Louanne Miller obit picture_smallOn Mother’s Day, I’m honoring Mom, who died two months ago – and you should honor yours, too

My mother, Louanne Vorba Miller of Middletown, took her last breaths on Friday, March 11, in Room 2044 of the intensive-care unit at Penn State Hershey Medical Center. It’s unreal watching your parent, especially your mother, die in front of your eyes.

Within a 10-minute span, everything went from OK to terminal. It was impossible to register what was happening: The woman who created, nurtured and cared for me for 28 years (mothers never stop looking after your well-being) suddenly ceased to be.
No more holiday visits. No more check-in phone calls. No more walking in the door, seeing her reading in her favorite recliner. No more arguing about politics over e-mail.

Those moments are gone. They live on only in memory. As Sir Henry Harcourt-Reilly said in T.S. Eliot’s play, “The Cocktail Party,” “We die to each other daily. What we know of other people is only our memory of the moments during which we knew them.” Mom, being an English major in college, would appreciate the literary reference.

Eliot’s truth never left my mind in the weeks following my mother’s untimely death. Her passing helped me realize just how precious our relations to others are. During our lives, we leave an indelible mark on those around us. We create ripples in life’s ocean that spread out, touch and interact with others, creating a web of connection that binds us, turning us from selfish creatures into beings capable of love and compassion.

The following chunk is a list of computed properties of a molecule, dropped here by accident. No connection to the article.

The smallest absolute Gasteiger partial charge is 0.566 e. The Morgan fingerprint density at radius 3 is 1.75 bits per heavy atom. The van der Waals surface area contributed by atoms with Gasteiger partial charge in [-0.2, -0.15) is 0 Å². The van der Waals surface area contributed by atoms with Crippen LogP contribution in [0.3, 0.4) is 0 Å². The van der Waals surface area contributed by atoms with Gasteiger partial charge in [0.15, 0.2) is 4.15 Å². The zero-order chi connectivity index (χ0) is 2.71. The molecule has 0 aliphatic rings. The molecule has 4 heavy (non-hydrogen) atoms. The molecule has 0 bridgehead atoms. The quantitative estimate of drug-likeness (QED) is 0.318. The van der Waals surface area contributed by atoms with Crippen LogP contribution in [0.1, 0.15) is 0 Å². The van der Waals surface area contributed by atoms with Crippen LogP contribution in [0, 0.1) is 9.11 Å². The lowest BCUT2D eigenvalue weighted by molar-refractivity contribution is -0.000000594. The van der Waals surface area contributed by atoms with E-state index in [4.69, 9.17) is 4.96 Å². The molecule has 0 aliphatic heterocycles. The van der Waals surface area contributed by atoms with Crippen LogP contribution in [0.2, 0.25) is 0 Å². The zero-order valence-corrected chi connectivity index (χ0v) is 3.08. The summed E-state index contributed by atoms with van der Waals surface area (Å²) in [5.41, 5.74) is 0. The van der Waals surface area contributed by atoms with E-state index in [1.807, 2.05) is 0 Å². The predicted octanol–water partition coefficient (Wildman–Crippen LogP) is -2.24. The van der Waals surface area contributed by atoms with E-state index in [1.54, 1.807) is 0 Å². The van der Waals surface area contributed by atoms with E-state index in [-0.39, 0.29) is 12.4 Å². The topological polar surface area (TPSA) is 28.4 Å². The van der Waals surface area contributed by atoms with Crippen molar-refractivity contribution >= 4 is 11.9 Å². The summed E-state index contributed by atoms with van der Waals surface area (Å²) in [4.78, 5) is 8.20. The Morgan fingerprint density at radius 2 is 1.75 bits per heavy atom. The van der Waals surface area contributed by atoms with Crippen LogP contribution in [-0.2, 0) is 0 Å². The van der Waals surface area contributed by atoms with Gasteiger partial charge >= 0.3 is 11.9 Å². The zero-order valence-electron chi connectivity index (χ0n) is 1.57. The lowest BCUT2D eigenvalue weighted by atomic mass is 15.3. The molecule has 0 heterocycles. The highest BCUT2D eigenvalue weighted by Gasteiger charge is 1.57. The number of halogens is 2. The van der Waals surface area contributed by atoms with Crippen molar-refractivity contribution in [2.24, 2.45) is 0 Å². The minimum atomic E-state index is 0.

Whether they be our friends, family, coworkers, or complete strangers, our essence is made whole by the people we bond with in our short time here.

Louanne Miller lived a simple life. But she, too, left an impression on those closest to her. Here are a few particularities I’ll remember her by:


Families and time preferences: Should a libertarian society be childfree and polyamorous?

Usually when libertarians talk about marriage, it’s about how the government shouldn’t be involved. When we talk about children, we debate whether or not we can sell them. Rarely do we ever talk about the role of the family in a free society. The US is experiencing a huge decline in the nuclear family, and with it, some very clear economic costs. Fewer people are getting married and the ones who do are waiting longer to take the leap. The average number of children per family is down to .9 from 1.3 in 1970, causing some people to refer to our current period as the “baby bust.” In the face of these statistics and the popularity of social experimentation among young libertarians, it is essential to take another look at the role of the nuclear family in relation to both the well-being of society and the individual.

At first glance, it’s easy to look at these statistics and sing the praises of human progress and individualism. In his article, Capitalism and the Family, Steve Horwitz argues it was capitalism that pulled women out of the household and into the workforce, while simultaneously reducing the demand for child labor. In other words, the birth rate declined and women were able to focus on building their careers before getting married.

While I admire independent women (and men, for that matter) and respect a couple’s personal decision to have fewer or no children, I think my generation is going to experience a huge amount of non-buyer’s remorse for choosing the #singlelyfe or the increasingly popular DINK life. To be clear, I think that less child labor and more working women is likely a good thing; I just think that the pendulum may have swung too far to the other side in an attempt to rebel against the “shackles” of traditionalism.